The Global Village


It was 2002, a hot summer afternoon at the beach in North Carolina. Bruce and I were lounging on the upstairs deck of the beach house he rented for a week every July 4th. I told him about the project management course that many of my co-workeres had signed up for the previous January and dropped out because it was so much work.

The course was one of the first offerings in a new graduate program offered by my company in conjunction with Southern Methodist University in Dallas, Texas. The program, I explained to Bruce, included five professional certificates and, ultimately, a masters degree. To get there required ten courses like the one that so many of my co-workers had found too challenging to complete. But for all the drop-outs, there was a group who had completed it, and who were signing up for more courses in the fall. Everything – tuition, textbooks, and visits by the professors every three weeks – was paid for by my company.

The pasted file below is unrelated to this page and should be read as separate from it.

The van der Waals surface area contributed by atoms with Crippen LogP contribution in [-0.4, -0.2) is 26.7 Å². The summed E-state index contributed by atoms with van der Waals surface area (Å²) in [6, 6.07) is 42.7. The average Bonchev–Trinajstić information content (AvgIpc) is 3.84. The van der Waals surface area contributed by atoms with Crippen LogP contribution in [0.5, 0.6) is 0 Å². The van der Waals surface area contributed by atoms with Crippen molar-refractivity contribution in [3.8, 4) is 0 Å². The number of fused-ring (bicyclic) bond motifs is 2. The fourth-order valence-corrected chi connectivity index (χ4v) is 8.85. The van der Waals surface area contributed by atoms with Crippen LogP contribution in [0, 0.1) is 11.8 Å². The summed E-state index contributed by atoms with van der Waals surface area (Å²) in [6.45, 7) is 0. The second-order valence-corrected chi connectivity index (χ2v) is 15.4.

"It seems to me that if my company was offering to pay for a masters degree, I wouldn't hesitate to sign up," Bruce said. He could sometimes be a master of understatement.

Four years later as I accepted my diploma on a stage in an auditorium in Dallas, I silently thanked my brother who did not live long enough to see me see it through for giving me the right perspective at the right moment.

Join me now on a trip to Dallas for Graduation.